Young people under the age of 14 have not yet reached the age of criminal responsibility and therefore cannot be held responsible for crimes they have committed. In this way, the victims are left with their losses.
Such a problem child is the 13-year-old who already has more than 200 entries for criminal acts and who was present this year when a car workshop was broken into, in which two high-horsepower cars were stolen and crashed.
Due to very difficult family circumstances, the child and youth welfare of the province of Upper Austria (formerly youth welfare) has taken on the full upbringing of the boy, who will be 14 years old in the next few weeks. How much does it cost to look after this boy? That’s what the FP state parliamentary club chairman Herwig Mahr wanted to know from state councilor Michael Lindner (SP), who is responsible for child and youth welfare.
“The daily rate in this specific case is 288 euros,” says the written response to the FP request. For additional care staff and employment offers, however, there would be “additional costs of about the same amount,” it said. That is more than 17,000 euros per month.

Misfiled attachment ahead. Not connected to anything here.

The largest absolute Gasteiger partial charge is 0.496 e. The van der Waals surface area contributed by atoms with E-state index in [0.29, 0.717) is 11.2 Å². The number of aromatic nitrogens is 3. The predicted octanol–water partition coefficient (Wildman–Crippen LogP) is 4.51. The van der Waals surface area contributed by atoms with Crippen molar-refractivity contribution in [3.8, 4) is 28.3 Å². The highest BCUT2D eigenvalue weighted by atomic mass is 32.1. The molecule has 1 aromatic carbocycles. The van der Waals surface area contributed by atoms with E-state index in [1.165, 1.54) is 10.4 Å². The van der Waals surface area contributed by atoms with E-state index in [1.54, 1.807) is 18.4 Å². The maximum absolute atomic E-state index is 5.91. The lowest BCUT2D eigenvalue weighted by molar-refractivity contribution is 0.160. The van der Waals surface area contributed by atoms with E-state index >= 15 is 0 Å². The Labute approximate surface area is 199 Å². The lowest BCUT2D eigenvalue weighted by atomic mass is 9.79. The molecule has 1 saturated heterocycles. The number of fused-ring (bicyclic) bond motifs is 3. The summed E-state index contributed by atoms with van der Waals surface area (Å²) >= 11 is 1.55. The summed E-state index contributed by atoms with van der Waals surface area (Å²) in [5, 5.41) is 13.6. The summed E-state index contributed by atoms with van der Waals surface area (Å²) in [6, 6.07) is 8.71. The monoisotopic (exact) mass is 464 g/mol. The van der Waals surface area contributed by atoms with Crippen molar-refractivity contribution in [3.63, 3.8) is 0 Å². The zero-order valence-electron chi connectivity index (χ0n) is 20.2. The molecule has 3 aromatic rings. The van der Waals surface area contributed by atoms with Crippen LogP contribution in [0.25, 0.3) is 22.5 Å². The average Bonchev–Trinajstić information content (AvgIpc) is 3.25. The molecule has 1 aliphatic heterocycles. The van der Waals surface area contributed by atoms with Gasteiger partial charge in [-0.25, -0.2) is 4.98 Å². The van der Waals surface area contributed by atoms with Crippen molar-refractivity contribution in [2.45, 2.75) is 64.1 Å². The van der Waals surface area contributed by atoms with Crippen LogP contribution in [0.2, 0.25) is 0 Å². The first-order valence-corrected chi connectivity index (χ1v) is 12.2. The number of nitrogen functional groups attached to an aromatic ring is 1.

Because there is no legal basis, cases like this are proof “that the age of criminal responsibility needs to be discussed,” says Mahr. “A policy of kid gloves for serial offenders does not bring any improvement.” Instead, 17,000 euros would be “blown away” every month. Lindner’s department kept a low profile when answering the request, as far as the specific case is concerned, that children and young people are subject to a duty of confidentiality. The prosecution of crime is the task of the police and the criminal justice system. The task of his department is to ensure the child’s well-being and to “preclude risks as far as possible,” answers Provincial Councilor Lindner.
Gottfried Mitterlehner, head of the State Criminal Police Office, points out that neither the legal guardians nor the care facility will bear the damage, the victims are left sitting on it. “All institutions agree that you should be very careful about locking up young people early.” But such serious cases require legal action, “linked to an educational concept to get these young people back on the right track,” says Mitterlehner. The current situation is “very unsatisfactory”.